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Accepted Paper:

Unionizing Otherwise - Essential worker’s feminist decolonial reformulation of wage-centered labor organizing  
Swantje Höft (Central European University)

Paper short abstract:

This paper analyzes how two grassroots unions of female migrant workers in Barcelona reconfigure wage-centered labor struggles as care work. It argues that the rise of feminist-syndicalism stems from the feminist strike movement and the acknowledgment of care work as essential during the pandemic.

Paper long abstract:

The Covid-19 pandemic has revealed once more how crisis-prone capitalist arrangements are. This paper explores the efforts of reconfiguring wage-centered labor struggles around reproductive work through two grassroots unions in post-pandemic Barcelona. Using feminist ethnography, it analyzes the entanglements between emotional empowerment and political activism in the union of household workers’ Sindihogar and the hotel cleaner’s union Las Kellys Unión. These unions operate on the basis of a politics of mutual affection (Fulladosa Leal 2015:83). This politics is central to their unionizing, as not only the bodies but also the vital energy of precarious workers is exploited (Filigrana 2021). The worker’s daily exposure to existential insecurities results in exhaustion, reinforces the reduction of their life opportunities, and turns vital energies into a socially unequally distributed resource that undermines the practical ability to shape their future. In contrast, the politics of reciprocal care provides a safe space for exchanging experiences of oppression and experimenting with new political subjectivities and horizons of possibility (Fulladosa Leal 2015:76).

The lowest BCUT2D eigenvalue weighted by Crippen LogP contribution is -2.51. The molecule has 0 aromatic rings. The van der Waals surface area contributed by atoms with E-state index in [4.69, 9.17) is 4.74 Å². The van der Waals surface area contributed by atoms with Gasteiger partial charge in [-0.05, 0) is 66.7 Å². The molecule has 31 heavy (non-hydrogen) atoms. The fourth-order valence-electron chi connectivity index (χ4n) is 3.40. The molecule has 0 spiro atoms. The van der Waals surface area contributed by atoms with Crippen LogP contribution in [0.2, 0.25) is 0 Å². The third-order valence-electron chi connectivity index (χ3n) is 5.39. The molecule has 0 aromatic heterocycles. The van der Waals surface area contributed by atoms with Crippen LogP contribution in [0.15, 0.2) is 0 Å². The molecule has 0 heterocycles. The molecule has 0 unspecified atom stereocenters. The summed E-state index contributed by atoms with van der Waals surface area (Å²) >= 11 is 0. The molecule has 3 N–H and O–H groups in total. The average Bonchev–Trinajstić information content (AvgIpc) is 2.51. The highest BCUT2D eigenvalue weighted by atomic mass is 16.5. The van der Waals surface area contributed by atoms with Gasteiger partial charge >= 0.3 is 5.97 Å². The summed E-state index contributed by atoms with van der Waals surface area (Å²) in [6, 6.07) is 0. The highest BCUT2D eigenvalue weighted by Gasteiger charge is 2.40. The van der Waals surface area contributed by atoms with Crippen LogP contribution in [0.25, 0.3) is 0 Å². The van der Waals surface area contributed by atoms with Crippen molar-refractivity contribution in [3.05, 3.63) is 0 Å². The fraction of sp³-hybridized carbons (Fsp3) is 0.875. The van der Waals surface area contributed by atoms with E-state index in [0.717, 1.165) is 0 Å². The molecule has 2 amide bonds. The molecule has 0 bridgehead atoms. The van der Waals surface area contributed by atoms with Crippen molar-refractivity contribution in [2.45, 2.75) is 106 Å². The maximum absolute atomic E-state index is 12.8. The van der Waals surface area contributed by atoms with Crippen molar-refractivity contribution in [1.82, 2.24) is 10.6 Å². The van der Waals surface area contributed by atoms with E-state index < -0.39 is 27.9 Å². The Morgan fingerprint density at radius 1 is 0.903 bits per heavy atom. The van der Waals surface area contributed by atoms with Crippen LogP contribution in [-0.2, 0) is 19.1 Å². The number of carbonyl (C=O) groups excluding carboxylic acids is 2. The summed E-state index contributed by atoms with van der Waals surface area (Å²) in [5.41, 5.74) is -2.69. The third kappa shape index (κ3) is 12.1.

The paper argues that the rise of feminist-syndicalist organizing efforts in Spain was shaped by a confluence between two major events, which contributed to positioning female migrant workers as the revolutionary subjects of neoliberal capitalism (Segato 2019). Initially, the influential feminist strike movement politized the devaluation of care work, fostering renewed alliances between feminist and trade unionist activists (Gago und Cavallero 2022). Secondly, the feminist politicization of the care crisis gained momentum during the global pandemic, particularly with the acknowledgement of care workers as essential workers.

Panel P035
Feminist perspectives on mobile essential workers: the pandemic as turning point? [Medical Anthropology Europe (MAE) & Anthropology and Mobility (AnthroMob)]
  Session 1